Oh, and because I love reading webcomics. 🙂

I hope you find this useful! Some caveats:

  • I’d like to continue maintaining this resource, but depending on my schedule I don’t know how often I’ll be able to update it.
  • This uses Springshare’s LibGuide platform, within a free sandbox environment. This means you might sometimes see an ad banner at the top of the page.
  • Because of the sandboxing, I do not know how long it will remain live. Indefinitely, maybe?
  • Because of the sandboxing, it’s missing some of the niftier features and designs that paid developers have access to. RSS does not seem to work, for example.
  • Since I needed to keep the lists of suggested webcomics short (not too long and ever-scrolling), there’s a chance your favorite might not be listed. There are tens of thousands of webcomics; it would be an untenable task for me to maintain that level of content. However, if there are webcomic resources (books, websites, videos, conventions, even scholarly sources) you would like to suggest (or corrections), please let me know. I cannot promise to add them, but they might make it in eventually.

Hazelnut financiers (also good with cashews)

Financiers (sometimes called friands) are a good way to use up egg whites, especially after a summer’s accumulation of making ice cream. Typically made with almond meal, I made these with a meal from roasted hazelnuts. Delicious. I also made another version with cashew meal, which were milder, but still tasty. In the future I might try this out with hazelnut meal that has been lightly roasted in a pan.

hazelnut financiers


Mexican chocolate brownies topped with pine nuts

I first encountered this brownie while perusing Sunset Magazine many years ago. Alice Medrich’s brownie recipes from Seriously Bitter Sweet (2013) also provided helpful measurement tips. Furthermore, I added a nice, warming kick of chile powder—i.e., ground dried red chile peppers, not the spice mix containing additions of cumin and oregano.

Mexican chocolate brownies with pine nuts


Bing cherry wishniak

It’s cherry season!

This recipe is a slight variation from Homemade Liqueurs, by Dona and Mel Meilach (1979). The trick is to find sweet, flavorful cherries in the prime of their season—which for me are Bing cherries. Note that this particular liqueur might take a while to mature. I made a batch in 2013, and only now is it starting to smoothen and round out. I expect, er hope, that it’ll be even better in several months, or even in another year or three!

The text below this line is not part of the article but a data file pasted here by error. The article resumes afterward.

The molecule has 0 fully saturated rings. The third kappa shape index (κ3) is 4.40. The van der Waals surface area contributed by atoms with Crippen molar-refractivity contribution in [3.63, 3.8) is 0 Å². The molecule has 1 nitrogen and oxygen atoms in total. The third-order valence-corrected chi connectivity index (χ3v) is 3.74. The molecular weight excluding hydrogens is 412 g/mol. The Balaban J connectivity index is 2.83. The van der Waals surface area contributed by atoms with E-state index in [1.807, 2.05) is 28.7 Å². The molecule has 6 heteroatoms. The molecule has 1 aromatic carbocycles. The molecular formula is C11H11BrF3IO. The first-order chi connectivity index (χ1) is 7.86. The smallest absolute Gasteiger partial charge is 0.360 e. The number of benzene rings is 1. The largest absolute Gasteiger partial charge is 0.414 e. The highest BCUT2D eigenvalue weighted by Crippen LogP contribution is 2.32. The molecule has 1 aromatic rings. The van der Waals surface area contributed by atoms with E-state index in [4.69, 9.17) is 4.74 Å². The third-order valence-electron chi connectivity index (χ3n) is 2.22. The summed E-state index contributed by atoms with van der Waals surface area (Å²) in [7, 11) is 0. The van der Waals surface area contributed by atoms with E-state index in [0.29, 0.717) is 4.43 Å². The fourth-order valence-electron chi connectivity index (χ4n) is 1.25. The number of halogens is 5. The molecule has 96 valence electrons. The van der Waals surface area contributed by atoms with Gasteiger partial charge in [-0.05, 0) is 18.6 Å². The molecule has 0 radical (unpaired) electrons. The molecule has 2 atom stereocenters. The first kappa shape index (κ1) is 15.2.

cherry wishniak from the fridge


Dark gingerbread cake with rum and citrus

This recipe has been sitting in my files for years, and while we’re on the cusp of summer, gingerbread cake is a comforting reminder of what is behind us—and something to look forward to. This cake uses a lot of ginger, both fresh and powdered, and you could use either oranges or lemons for the citrus. It’s great by itself with a cup of tea or coffee, or served with lashings of rum-augmented whipped cream, or spoonfuls of lime or lemon curd.

Gingerbread cake out of the oven and pan


Goodbye OpenID

I’ve decided to stop using OpenID on this website for several reasons:

  1. The OpenID plugin for WordPress was last updated in 2012. I have stopped following its development, and I have also stopped trying to get past/possible issues to work properly with my site and theme. I just have not had the time for the past couple years, with other things on my plate.
  2. My OpenID provider (eponymous) has ceased operations.
  3. Other more popular (read: more easy to use by more people) means of authentication have cropped up, like reusing sign on info from Twitter, Facebook, Disqus, etc. Not sure when I’ll add these here—I’d like to, but please refer to the last sentence in #1. maintenance has become minimal, and will likely remain so for the time being. (“Unless something comes up,” etc. 😉 I want to continue to post about once a month, mostly food oriented stuff, because that content is ongoing.

Thank you for reading!